If I had R10 for every business owner who has experienced the woes of late payments – I’d be pretty wealthy by now. Late payments are enough to make business grind to a halt, and risk crippling an economy.
They are a cause for huge concern amongst the small business community and lead to unnecessary time wasted. Last year we produced research showing that it was the number one challenge for half of South African small businesses in 2017. This led to significant stress and a reduction in productivity. We found on average, SA SMEs spent 10.4 hours a month on debt recovery alone and spent 1.3 days a month pursuing delinquent invoices.
If you equate these times to salary costs, it can be a significant sum for a small business.
But it is possible to turn your late payers into timely, engaged and happy customers. Here’s how:
The start of a payment relationship
As you would do with any new relationship you enter into with a partner, colleague or friend, in business it’s well worth investing time in the early stages of the client relationship. That way, you can help them to understand your dos and don’ts when it comes to payment terms. You can also learn what money is going out and when for your clients – are they on quarterly or annual, payment terms? Is their year-end December or April? Understanding their payment calendar goes a long way to foreseeing when potential budget restrictions could arise. The earlier you establish a relationship the sooner you can set your expectations.
Check your own admin
There are other more specific things you should do in the beginning to make sure payments are an easy process. Ensure that you’re added to their system (and they yours) with phone numbers, backup numbers, and full addresses. Double check the address – financial addresses can often vary to the physical office addresses.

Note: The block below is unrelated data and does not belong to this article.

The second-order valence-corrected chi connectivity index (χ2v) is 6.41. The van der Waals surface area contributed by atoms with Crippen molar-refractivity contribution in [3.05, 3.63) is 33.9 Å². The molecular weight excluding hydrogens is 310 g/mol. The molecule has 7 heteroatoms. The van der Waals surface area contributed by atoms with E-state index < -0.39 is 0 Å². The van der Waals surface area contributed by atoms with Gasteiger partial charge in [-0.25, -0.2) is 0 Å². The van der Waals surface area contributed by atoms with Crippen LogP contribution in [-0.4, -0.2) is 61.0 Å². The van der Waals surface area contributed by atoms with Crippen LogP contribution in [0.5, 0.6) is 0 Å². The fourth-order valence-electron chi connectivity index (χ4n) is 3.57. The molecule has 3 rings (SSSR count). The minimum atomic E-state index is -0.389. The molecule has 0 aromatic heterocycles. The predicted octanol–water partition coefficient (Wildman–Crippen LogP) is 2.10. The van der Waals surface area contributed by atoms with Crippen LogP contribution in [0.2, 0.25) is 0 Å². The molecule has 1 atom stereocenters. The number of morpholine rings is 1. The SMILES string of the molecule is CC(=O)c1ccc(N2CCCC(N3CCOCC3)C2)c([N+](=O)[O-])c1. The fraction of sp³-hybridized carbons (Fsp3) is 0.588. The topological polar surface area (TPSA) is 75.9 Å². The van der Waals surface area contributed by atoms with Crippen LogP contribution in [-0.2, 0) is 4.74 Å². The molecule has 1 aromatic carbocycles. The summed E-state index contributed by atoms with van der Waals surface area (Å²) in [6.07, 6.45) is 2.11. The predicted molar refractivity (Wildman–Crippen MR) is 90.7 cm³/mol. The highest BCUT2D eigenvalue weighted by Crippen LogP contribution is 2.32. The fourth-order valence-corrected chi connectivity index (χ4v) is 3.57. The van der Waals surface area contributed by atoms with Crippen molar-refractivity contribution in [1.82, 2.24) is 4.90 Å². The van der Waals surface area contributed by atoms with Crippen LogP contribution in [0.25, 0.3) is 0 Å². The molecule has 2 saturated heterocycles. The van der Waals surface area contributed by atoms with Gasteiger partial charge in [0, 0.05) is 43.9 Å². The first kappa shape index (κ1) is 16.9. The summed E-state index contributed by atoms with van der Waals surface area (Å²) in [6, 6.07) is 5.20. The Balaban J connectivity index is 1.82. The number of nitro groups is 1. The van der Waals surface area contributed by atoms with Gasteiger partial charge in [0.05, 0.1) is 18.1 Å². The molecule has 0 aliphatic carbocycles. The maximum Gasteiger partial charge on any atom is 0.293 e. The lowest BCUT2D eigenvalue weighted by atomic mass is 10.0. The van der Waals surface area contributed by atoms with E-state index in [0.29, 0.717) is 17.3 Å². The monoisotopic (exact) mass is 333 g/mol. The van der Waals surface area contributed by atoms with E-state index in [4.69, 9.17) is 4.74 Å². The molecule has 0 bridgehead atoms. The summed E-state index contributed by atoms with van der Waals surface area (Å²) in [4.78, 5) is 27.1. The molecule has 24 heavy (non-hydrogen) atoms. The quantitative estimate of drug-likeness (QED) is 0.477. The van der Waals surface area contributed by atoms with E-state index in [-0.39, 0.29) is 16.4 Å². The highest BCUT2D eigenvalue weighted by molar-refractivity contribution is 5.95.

In addition, make sure to ask for a main point of contact, and secondary point of contact should that person be on holiday. Just because your contact is on holiday, doesn’t mean you should be paid later.
Automate the process
Chasing for money can be really awkward – no one likes asking to be paid (especially if it’s overdue). One thing that can relieve you of this pressure is automation. More often than not, an automated email that’s set to remind your customers to get their payments in will reduce the emails and the calls with their finance team so you’re only exerting effort where absolutely necessary.
Keep on top of payments
If you know what’s supposed to be coming in and out you’ll be able to identify who the late payers are. Spend more time on them and if they’re consistently late, shorten their deadlines if necessary to avoid the knock-on effect.
If you don’t ask, you don’t get
In order to establish an efficient invoicing process that avoids cash flow complications, invoice straight away. And it sounds obvious, but the faster you send your bill, the faster you’re likely to get paid. Clients tend to be more open to paying promptly when they’ve just received the goods or services that you delivered, whilst it’s fresh in their mind.
Many businesses charge fees for late payment, but a more positive approach is to offer a discount for prompt payment. The lure of saving money is a powerful motivator, even if it’s just a few percent discount.
Late payments damage the stability of your finances and can stifle a company’s growth plans – but it’s not just your client’s responsibility. There are steps that you, the invoicer, can take to speed things along. Follow the tips above to increase your chances of receiving prompt payment and improve cash flow in your business.
By Colin Timmis, Head of Accounting SA, Xero